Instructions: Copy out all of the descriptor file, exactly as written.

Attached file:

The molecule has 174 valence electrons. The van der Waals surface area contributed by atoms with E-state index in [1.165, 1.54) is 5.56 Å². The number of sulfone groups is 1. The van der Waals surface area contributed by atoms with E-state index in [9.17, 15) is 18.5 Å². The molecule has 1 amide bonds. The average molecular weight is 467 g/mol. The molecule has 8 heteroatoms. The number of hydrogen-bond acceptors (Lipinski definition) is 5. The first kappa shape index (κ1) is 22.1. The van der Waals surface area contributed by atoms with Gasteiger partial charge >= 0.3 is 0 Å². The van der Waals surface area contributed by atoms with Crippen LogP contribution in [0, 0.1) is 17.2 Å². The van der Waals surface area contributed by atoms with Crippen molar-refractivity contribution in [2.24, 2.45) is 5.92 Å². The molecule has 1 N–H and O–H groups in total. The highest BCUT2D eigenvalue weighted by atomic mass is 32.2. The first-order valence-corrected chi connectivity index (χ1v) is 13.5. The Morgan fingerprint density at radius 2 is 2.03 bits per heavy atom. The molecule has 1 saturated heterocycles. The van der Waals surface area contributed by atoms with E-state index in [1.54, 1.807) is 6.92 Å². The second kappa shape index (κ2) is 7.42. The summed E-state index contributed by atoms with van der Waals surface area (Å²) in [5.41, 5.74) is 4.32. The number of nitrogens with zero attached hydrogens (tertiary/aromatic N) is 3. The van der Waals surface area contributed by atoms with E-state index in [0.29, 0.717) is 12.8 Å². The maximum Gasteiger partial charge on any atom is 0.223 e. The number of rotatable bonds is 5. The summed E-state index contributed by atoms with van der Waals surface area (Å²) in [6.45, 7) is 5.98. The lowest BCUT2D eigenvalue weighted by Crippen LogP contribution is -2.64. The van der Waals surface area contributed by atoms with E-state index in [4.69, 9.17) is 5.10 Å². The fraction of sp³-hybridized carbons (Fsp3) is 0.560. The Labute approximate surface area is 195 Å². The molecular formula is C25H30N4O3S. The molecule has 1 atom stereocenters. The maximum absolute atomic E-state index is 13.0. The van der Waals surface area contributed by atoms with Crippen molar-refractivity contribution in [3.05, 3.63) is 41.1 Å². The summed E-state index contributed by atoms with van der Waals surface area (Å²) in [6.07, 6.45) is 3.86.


The molecule has 174 valence electrons. The van der Waals surface area contributed by atoms with E-state index in [1.165, 1.54) is 5.56 Å². The number of sulfone groups is 1. The van der Waals surface area contributed by atoms with E-state index in [9.17, 15) is 18.5 Å². The molecule has 1 amide bonds. The average molecular weight is 467 g/mol. The molecule has 8 heteroatoms. The number of hydrogen-bond acceptors (Lipinski definition) is 5. The first kappa shape index (κ1) is 22.1. The van der Waals surface area contributed by atoms with Gasteiger partial charge >= 0.3 is 0 Å². The van der Waals surface area contributed by atoms with Crippen LogP contribution in [0, 0.1) is 17.2 Å². The van der Waals surface area contributed by atoms with Crippen molar-refractivity contribution in [2.24, 2.45) is 5.92 Å². The molecule has 1 N–H and O–H groups in total. The highest BCUT2D eigenvalue weighted by atomic mass is 32.2. The first-order valence-corrected chi connectivity index (χ1v) is 13.5. The Morgan fingerprint density at radius 2 is 2.03 bits per heavy atom. The molecule has 1 saturated heterocycles. The van der Waals surface area contributed by atoms with E-state index in [1.54, 1.807) is 6.92 Å². The second kappa shape index (κ2) is 7.42. The summed E-state index contributed by atoms with van der Waals surface area (Å²) in [5.41, 5.74) is 4.32. The number of nitrogens with zero attached hydrogens (tertiary/aromatic N) is 3. The van der Waals surface area contributed by atoms with E-state index in [0.29, 0.717) is 12.8 Å². The maximum Gasteiger partial charge on any atom is 0.223 e. The number of rotatable bonds is 5. The summed E-state index contributed by atoms with van der Waals surface area (Å²) in [6.45, 7) is 5.98. The lowest BCUT2D eigenvalue weighted by Crippen LogP contribution is -2.64. The van der Waals surface area contributed by atoms with E-state index in [4.69, 9.17) is 5.10 Å². The fraction of sp³-hybridized carbons (Fsp3) is 0.560. The Labute approximate surface area is 195 Å². The molecular formula is C25H30N4O3S. The molecule has 1 atom stereocenters. The maximum absolute atomic E-state index is 13.0. The van der Waals surface area contributed by atoms with Crippen molar-refractivity contribution in [3.05, 3.63) is 41.1 Å². The summed E-state index contributed by atoms with van der Waals surface area (Å²) in [6.07, 6.45) is 3.86.